BATON ROUGE, La. -- We were sold a bill of goods. No. 8 LSU pulled a bait-and-switch on America. For the first half of the season, quarterback Zach Mettenberger and a newly discovered passing game has been the talk of the Tigers. Mettenberger came into the game leading the SEC in passing efficiency. Depending upon whom you ask, Mettenberger has been the best LSU passer since JaMarcus Russell -- or Y.A. Tittle.
And Mettenberger seemed emblematic of something bigger in the Southeastern Conference. The first half of the SEC season seemed to tip the balance in the league from the power game to the hurry-up, spread, 50-point style that has overtaken the rest of college football. LSU's past two games had been a 44-41 loss to Georgia and a 59-26 victory over Mississippi State.
But that's not what the Tiger offense showed Saturday, not with No. 17 Florida on the other side of the ball. The LSU offense played the game between the tackles, just the way that Gator coach Will Muschamp likes it. Actually, Muschamp coaches as if it he wants to play in an office cubicle. The LSU linemen know what the Florida linemen had for pregame meal -- and vice versa.
And when the Tigers' 17-6 victory ended, they had proven that their offense might have modernized, but they can be valedictorian in the old school, too.
LSU coach Les Miles used the phrase "close-quarter scrum." He said that about the end of the game, but it describes all 60 minutes. It appeared that the former Michigan offensive lineman borrowed a game plan out from the library of his college coach, Bo Schembechler. LSU ran the ball 39 times and threw it 17.
"Had we hit a couple more passes, we would've thrown it a bit more," Miles said.
LSU really had no need. The Tigers might have gained only 327 total yards, but they controlled the game. Florida held the ball for 34:11, ran 12 more plays than LSU and gained only 240 yards.
A very young Tiger defense that made a lot of mistakes in the first half of the season made a lot fewer Saturday. Defensive coordinator John Chavis held an emotional meeting with his players this week and implored them to play better. In their past six quarters, the Tigers have allowed nine points. That might good enough.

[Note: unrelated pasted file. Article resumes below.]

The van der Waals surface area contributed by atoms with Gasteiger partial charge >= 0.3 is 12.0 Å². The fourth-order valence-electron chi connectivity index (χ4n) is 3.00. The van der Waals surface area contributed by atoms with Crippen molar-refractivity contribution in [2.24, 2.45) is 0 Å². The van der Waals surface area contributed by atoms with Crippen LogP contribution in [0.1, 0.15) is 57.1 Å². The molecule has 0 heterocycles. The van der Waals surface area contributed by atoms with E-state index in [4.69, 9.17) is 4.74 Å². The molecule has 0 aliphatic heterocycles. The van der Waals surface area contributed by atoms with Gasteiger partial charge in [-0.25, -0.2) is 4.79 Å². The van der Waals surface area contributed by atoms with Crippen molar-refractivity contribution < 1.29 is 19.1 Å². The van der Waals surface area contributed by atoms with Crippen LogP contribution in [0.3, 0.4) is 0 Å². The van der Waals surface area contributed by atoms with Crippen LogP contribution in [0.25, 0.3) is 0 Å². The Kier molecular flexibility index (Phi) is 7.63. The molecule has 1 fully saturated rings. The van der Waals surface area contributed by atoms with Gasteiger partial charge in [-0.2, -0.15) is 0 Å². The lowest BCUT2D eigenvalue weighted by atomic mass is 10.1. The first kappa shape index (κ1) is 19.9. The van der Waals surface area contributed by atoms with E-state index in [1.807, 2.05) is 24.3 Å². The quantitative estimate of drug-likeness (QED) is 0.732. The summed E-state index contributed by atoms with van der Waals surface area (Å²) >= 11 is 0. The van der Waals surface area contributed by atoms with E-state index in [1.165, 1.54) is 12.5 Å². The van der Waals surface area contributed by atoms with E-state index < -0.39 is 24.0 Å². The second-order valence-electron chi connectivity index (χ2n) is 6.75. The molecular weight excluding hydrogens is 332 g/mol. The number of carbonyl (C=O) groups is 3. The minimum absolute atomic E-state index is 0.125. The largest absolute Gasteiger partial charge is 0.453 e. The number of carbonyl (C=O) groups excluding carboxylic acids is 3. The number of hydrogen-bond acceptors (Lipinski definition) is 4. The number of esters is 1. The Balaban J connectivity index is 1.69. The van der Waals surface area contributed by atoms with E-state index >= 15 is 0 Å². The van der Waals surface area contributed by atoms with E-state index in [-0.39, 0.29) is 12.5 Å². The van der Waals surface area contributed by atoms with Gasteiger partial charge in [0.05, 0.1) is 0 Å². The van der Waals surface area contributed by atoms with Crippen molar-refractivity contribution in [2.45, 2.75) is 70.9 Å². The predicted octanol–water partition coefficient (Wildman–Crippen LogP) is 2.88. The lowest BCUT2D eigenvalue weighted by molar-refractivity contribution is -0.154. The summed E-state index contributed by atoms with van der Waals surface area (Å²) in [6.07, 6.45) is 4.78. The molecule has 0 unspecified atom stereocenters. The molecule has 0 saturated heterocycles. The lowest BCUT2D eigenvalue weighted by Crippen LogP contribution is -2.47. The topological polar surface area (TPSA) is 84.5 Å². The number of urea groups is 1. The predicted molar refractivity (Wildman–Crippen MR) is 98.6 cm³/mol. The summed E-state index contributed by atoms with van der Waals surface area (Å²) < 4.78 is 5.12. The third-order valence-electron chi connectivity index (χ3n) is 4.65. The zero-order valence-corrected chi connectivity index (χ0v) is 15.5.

"I think they're maturing. I think they understand what they're supposed to do," Miles said.
Junior quarterback Tyler Murphy had to play catch-up football without the benefit of time to throw. Murphy completed 16 of 28 passes for 129 yards. That's an average of fewer than 5 yards per attempt before you consider that LSU sacked him four times, hurried him five times and knocked down three passes at the line. I mean, really, why even bother? Because the Tigers didn't let them run the ball, either. That's why.
"They kind of beat us at our own game," Florida defensive tackle Damien Jacobs said.
Florida played this style a lot more effectively before preseason All-American Dominique Easley blew out his knee three weeks ago. Not only did the Gators lose their best player on either side of the ball, but they lost their depth. LSU decided to exploit that, believing that the Florida linebackers played better running sideline to sideline than they did taking on a power running game.
"I love those big-contact games," LSU fullback J.C. Copeland said, "being able to hit somebody on every play."
This was a game for Copeland, the 6-foot, 270-pound senior fullback who scored the Tigers' first touchdown on the opening play of the second quarter. It took LSU six snaps from the Florida 11 to slam the ball into the end zone. Copeland went in on third-and-goal from the 1, sending a Gator helmet flying, presumably without a head in it.
"Why is it fun?" Copeland repeated. "I can hit somebody and not get sued for it."
Copeland opened plenty of holes for 6-2, 235-pound tailback Jeremy Hill, who rushed for 121 yards on only 19 carries. The Gators came into the game allowing 65 rushing yards per game. They gave up 175.
"Our guys just didn't get off blocks," Muschamp said.
Florida has an offense that looks like it's on blocks in Muschamp's front yard. The Gators win ugly, and on Saturday, they lost ugly. LSU, after half a season of winning pretty, proved it hasn't forgotten how to win ugly. That might come in handy on Nov. 9 in Tuscaloosa. Hitting someone on every play has its pluses.